To Start Great Conversations, Ask Great Questions

Guest Post by David Nour

I recently attended a “40 Under 40” alumni reunion at an Atlanta Falcons pre-season game. Arthur Blank welcomed us; he is owner and chairman of the Atlanta Falcons and one of the founders of Home Depot. He then brought out Mike Gomes, who is SVP of Fan Experience. Right up my alley.

Gomes spent 20 years as a Disney VP working on guest experiences, and he talked about what the Falcons organization is doing to elevate their guest experience—for example, moving from their current home in the Georgia Dome to the Mercedes Benz stadium next door.

Then he offered to answer questions.

I’m in a room with about 75 very bright people, and recognized my chance to differentiate myself. Here’s what I asked Mike, “As you know, one of the challenges with customer experience is the experience you are NOT aware of—the people who leave mad, but never tell you. Or, getting that information after the fact when you don’t have a chance to do anything about it, like stale surveys. So what are you doing to capture as much real-time customer experience as possible, such as sentiment analysis and social media?”

The first words out of his mouth were, “That’s a great question.” This is exactly what you want!

Toward the end of the Q&A, I asked another question. Gomes had been talking business for 45 minutes by this time, so I chose a different tack: “What do you do for fun, and how do you disengage?”

The first words out of his mouth were, “Another great question! Man, this guy asks a lot of good questions.” He went on to talk about how difficult he finds it, in a 24/7 world, to disengage.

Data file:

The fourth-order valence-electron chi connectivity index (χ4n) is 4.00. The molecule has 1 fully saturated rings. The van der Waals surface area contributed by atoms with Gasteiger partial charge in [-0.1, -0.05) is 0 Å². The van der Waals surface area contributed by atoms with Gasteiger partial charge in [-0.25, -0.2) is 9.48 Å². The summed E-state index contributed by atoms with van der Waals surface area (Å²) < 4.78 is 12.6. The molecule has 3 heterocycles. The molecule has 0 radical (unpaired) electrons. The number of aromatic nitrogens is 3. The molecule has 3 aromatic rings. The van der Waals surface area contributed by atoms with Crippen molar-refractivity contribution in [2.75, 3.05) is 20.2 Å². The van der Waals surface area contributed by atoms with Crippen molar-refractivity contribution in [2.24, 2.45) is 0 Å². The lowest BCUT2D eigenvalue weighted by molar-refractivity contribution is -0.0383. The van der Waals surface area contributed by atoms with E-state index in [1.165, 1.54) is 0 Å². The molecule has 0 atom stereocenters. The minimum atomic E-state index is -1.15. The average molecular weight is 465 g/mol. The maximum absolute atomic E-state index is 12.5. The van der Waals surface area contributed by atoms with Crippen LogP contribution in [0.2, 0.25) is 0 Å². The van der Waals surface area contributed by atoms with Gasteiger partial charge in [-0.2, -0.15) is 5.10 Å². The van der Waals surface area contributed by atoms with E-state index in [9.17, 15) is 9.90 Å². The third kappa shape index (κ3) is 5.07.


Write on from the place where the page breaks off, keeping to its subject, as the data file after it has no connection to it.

None of this was an accident. I understand the value of great questions, and work hard to generate them. Over time, I’ve identified seven types of questions that elevate business relationships.

You should ask questions that…

1. Make your relationships think, particularly if you help them challenge their status quo. Mike Gomes already knows a dozen techniques to collect all kinds of customer experience data. By asking him what he’s doing to capture real-time data, I encouraged him to think.

2. Compel your relationships to reframe a challenge or opportunity. If you do that, they associate that reframing with you.

3. Convey your credibility. Use the terminology of your domain or mention hot topics.

4. Create conversation through their open-ended structure. Offer conversation enablers, not close-ended questions that constrain conversation to yes/no answers.

5. Haven’t been asked by others in the past. Find your unique angle. Don’t ask, “What keeps you up at night?” We’ve heard it already.

6. Create forward motion. You want to move the conversation toward a relationship’s most important issues. The next steps, the next line of inquiry, that makes an individual want to know more about you.

7. Make you personable. Get to know the other person as an individual. Relationships are not between logos. The Nour Group, Inc. does not have a relationship with the Atlanta Falcons. It is David and Mike who are nurturing a connection.

If you want to stand out in a crowd and be remembered… ask more intelligent and engaging questions. Great relationships will follow.


David Nour


David Nour is the CEO of The Nour Group.  He is an advisor to senior leaders and their boards, who speaks, coaches, and educates.   David’s 10th book, Co-Create, focuses on profitable growth through innovative and strategic collaboration.  His current research, thinking, and conversations revolve around “The Future of Work” and “Curve Benders;”  15 forces that shape our future: from Relationship Strategy to Visualization, Storytelling, Shrinking Planet and Geopolitics.


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